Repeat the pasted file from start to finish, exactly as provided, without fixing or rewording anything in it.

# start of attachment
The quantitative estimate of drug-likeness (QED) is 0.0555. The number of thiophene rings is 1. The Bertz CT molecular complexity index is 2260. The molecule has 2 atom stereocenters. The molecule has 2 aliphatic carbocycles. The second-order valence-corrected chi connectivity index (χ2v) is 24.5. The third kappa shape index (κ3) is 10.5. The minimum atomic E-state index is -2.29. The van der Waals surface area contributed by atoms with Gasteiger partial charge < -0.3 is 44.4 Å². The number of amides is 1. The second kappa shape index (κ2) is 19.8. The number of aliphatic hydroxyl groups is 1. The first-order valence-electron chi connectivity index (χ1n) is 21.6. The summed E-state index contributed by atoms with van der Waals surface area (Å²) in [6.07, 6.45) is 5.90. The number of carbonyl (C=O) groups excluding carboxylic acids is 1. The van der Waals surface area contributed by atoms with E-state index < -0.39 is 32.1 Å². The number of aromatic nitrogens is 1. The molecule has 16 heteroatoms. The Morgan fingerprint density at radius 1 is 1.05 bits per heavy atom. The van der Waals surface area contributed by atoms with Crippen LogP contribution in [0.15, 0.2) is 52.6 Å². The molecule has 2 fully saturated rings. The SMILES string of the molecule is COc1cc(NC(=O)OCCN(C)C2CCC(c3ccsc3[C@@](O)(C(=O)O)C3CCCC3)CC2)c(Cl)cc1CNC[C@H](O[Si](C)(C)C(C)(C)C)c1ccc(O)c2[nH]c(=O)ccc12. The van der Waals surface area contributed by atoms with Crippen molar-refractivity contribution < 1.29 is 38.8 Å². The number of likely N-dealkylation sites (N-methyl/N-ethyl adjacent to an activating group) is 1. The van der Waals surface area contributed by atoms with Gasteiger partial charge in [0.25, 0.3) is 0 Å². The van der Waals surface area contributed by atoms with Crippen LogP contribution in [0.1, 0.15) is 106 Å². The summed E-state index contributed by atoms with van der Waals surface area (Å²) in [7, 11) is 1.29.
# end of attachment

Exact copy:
The quantitative estimate of drug-likeness (QED) is 0.0555. The number of thiophene rings is 1. The Bertz CT molecular complexity index is 2260. The molecule has 2 atom stereocenters. The molecule has 2 aliphatic carbocycles. The second-order valence-corrected chi connectivity index (χ2v) is 24.5. The third kappa shape index (κ3) is 10.5. The minimum atomic E-state index is -2.29. The van der Waals surface area contributed by atoms with Gasteiger partial charge < -0.3 is 44.4 Å². The number of amides is 1. The second kappa shape index (κ2) is 19.8. The number of aliphatic hydroxyl groups is 1. The first-order valence-electron chi connectivity index (χ1n) is 21.6. The summed E-state index contributed by atoms with van der Waals surface area (Å²) in [6.07, 6.45) is 5.90. The number of carbonyl (C=O) groups excluding carboxylic acids is 1. The van der Waals surface area contributed by atoms with E-state index < -0.39 is 32.1 Å². The number of aromatic nitrogens is 1. The molecule has 16 heteroatoms. The Morgan fingerprint density at radius 1 is 1.05 bits per heavy atom. The van der Waals surface area contributed by atoms with Crippen LogP contribution in [0.15, 0.2) is 52.6 Å². The molecule has 2 fully saturated rings. The SMILES string of the molecule is COc1cc(NC(=O)OCCN(C)C2CCC(c3ccsc3[C@@](O)(C(=O)O)C3CCCC3)CC2)c(Cl)cc1CNC[C@H](O[Si](C)(C)C(C)(C)C)c1ccc(O)c2[nH]c(=O)ccc12. The van der Waals surface area contributed by atoms with Crippen molar-refractivity contribution < 1.29 is 38.8 Å². The number of likely N-dealkylation sites (N-methyl/N-ethyl adjacent to an activating group) is 1. The van der Waals surface area contributed by atoms with Gasteiger partial charge in [0.25, 0.3) is 0 Å². The van der Waals surface area contributed by atoms with Crippen LogP contribution in [0.1, 0.15) is 106 Å². The summed E-state index contributed by atoms with van der Waals surface area (Å²) in [7, 11) is 1.29.